Friday 8 February 2008 à 12:54

The Krill

Par Philippe Koubbi. Correspondent aboard the Umitaka Maru

(By Graham Hosie of the Australian Antarctic Division, CEAMARC program leader)
This group is common in all marine systems. There are five abundant species in Antarctic and Southern Ocean waters.

Euphausia superba, the Antarctic krill, is the largest species in the region, reaching 60 mm in total length, and is the most abundant at about 200 to 500 million tonnes. It is a key component of the Antarctic food web, but not the sole key link. Numerous vertebrate predators, fish, penguins, flying seabirds, seals and whales are dependent on this species, but other zooplankton and euphausiids are also important alternative links in the food web. E. superba has a circumpolar distribution, but has localized regions of higher abundances, especially near the continental shelf edge. This species is primarily herbivorous, but will switch to omnivory/carnivory feeding is necessary.

Euphausia crystallorophias, the ice or crystal krill, is a coastal species. The adults are restricted to the colder waters, usually < -1º C, of the continental shelf. Larvae may be found north of the shelf by offshore currents. This species is small than E. superba at about 35 mm total length, but within their range they are extremely abundant. They are important in the diet of various fish and birds nesting in coastal margins. Crystal krill form a large component of the diet of breeding Adele penguins around Dumont d’Urville, Mawson and Davis. Minke whales are known to feed on this species.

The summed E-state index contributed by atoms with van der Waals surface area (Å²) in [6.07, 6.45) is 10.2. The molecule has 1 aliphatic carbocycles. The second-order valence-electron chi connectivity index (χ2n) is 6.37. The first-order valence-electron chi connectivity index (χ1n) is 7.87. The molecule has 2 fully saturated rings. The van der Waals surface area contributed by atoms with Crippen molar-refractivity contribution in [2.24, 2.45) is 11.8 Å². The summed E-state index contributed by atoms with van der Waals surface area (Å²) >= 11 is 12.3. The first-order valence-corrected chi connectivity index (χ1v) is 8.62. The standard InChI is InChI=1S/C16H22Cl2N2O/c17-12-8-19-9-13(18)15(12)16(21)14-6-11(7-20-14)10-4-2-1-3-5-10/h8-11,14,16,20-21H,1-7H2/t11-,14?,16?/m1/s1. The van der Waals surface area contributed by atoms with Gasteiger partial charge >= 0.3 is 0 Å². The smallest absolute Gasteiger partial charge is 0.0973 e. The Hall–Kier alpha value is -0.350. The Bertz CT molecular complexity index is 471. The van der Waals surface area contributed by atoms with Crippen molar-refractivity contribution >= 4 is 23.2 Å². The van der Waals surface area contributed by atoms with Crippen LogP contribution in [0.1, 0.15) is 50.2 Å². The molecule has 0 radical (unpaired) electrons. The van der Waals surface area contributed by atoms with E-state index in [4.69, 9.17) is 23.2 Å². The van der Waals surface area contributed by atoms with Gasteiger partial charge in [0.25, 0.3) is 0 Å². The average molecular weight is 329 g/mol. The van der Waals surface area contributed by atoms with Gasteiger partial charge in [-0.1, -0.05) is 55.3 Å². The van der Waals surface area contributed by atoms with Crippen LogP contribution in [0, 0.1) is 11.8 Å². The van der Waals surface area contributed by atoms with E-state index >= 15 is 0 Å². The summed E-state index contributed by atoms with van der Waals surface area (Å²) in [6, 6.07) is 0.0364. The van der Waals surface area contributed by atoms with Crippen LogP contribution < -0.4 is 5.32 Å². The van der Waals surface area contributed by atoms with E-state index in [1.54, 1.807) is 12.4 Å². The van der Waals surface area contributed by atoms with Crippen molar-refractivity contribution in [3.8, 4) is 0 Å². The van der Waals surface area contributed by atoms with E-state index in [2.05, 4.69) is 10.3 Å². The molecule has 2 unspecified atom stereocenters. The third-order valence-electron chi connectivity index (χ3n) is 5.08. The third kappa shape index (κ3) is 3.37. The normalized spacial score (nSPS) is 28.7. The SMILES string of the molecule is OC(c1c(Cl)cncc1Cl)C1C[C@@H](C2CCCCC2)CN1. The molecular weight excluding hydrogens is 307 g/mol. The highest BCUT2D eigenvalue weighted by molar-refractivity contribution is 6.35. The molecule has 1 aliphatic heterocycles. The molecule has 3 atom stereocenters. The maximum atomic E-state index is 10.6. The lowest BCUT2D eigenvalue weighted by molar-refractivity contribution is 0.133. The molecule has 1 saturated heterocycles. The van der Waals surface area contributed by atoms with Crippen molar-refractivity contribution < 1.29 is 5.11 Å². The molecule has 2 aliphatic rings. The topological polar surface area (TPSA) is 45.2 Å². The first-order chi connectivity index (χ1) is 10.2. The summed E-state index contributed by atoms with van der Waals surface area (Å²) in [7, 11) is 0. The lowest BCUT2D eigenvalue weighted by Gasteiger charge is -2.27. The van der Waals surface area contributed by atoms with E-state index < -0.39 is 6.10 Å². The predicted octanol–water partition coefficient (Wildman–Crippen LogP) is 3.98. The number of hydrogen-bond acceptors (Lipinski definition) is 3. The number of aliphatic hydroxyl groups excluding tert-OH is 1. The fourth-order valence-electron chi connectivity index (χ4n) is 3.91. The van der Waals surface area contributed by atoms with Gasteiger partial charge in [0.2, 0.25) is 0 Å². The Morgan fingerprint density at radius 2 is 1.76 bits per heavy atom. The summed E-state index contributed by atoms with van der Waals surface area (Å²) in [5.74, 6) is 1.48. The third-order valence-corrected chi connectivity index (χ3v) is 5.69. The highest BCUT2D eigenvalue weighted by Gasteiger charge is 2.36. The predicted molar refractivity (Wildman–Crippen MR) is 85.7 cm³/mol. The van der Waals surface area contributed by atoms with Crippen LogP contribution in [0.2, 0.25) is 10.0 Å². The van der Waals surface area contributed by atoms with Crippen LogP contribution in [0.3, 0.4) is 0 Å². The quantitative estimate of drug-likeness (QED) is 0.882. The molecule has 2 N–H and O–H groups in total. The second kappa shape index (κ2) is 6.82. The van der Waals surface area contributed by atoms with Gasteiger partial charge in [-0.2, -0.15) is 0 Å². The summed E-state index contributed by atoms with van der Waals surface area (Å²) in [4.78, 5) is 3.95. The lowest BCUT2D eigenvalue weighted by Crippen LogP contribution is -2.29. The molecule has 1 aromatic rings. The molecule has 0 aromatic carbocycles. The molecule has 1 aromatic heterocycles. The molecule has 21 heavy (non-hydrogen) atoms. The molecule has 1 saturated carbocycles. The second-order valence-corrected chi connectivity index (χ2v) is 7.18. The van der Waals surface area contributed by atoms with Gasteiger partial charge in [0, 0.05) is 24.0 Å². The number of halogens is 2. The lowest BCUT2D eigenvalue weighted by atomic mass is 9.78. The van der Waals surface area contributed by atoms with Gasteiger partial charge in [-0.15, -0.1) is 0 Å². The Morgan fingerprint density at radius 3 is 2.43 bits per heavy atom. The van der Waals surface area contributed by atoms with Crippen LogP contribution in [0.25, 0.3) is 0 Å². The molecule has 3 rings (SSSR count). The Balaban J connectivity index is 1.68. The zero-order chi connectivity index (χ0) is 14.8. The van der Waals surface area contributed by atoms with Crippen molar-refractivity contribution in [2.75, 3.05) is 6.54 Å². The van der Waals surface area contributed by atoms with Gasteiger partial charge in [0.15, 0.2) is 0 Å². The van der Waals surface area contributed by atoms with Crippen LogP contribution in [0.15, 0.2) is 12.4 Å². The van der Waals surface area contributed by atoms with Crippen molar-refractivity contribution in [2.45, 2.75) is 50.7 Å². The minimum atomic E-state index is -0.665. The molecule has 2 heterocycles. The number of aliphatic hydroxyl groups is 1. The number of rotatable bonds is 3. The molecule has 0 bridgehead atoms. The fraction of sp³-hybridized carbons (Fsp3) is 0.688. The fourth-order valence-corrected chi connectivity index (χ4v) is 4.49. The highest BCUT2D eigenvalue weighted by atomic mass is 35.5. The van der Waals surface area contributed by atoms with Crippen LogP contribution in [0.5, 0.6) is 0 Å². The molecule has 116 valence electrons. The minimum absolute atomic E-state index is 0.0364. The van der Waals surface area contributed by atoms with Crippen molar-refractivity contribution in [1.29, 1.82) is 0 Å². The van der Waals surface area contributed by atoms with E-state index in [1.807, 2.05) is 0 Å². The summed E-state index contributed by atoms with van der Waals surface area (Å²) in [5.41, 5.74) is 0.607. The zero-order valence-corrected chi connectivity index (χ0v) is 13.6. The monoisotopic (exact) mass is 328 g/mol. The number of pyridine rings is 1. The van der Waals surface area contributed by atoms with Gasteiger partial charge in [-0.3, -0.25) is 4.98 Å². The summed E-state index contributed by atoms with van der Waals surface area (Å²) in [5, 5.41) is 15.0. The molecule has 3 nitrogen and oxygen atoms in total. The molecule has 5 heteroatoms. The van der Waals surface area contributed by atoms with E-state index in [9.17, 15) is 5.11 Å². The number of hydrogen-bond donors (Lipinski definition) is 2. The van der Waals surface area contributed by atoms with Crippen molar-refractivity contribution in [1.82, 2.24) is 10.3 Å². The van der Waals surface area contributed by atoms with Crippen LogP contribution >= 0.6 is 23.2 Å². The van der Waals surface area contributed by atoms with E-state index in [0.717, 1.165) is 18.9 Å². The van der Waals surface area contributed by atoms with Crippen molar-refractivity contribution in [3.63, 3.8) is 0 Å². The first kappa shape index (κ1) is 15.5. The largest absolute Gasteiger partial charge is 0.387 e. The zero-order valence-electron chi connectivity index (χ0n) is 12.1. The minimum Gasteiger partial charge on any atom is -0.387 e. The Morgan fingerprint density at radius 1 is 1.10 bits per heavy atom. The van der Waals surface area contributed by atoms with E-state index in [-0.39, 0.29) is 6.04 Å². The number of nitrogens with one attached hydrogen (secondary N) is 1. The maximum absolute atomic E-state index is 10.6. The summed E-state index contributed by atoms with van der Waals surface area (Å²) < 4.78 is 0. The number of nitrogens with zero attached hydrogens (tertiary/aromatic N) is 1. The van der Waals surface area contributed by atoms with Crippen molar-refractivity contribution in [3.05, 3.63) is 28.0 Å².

Some representatives of krill, © P. Pruvost.


The species name of Euphausia triacantha refers to the three spines dorsal on the abdomen. It is similar in size to crystal krill. Little is known about this species other than that it is mainly mesobathypelagic but migrates into the upper 200 m at night.

Euphausia frigida prefers the waters of the Antarctic Circumpolar Current north of the sea ice zone. They are a smaller species, generally about 20 mm in length but are reasonably abundant. The biology of this species has received little attention.

Thysanoessa macrura or big-eye krill, is perhaps the most abundant species numerically. However, their smaller size of <28 mm means their biomass is less than that of Antarctic krill. They have a wide circumpolar distribution extending south of the Sub-Antarctic Front to the Antarctic coast. They have a bi-lobed eye, hence their common name, and a pair of prehensile elongated thoracic legs. The presence of these limbs led to the assumption that the species is a predator, but they can feed extensively on phytoplankton and are now considered omnivores. Despite their high abundances and wide distribution, little is known about their role in the Antarctic marine food web.

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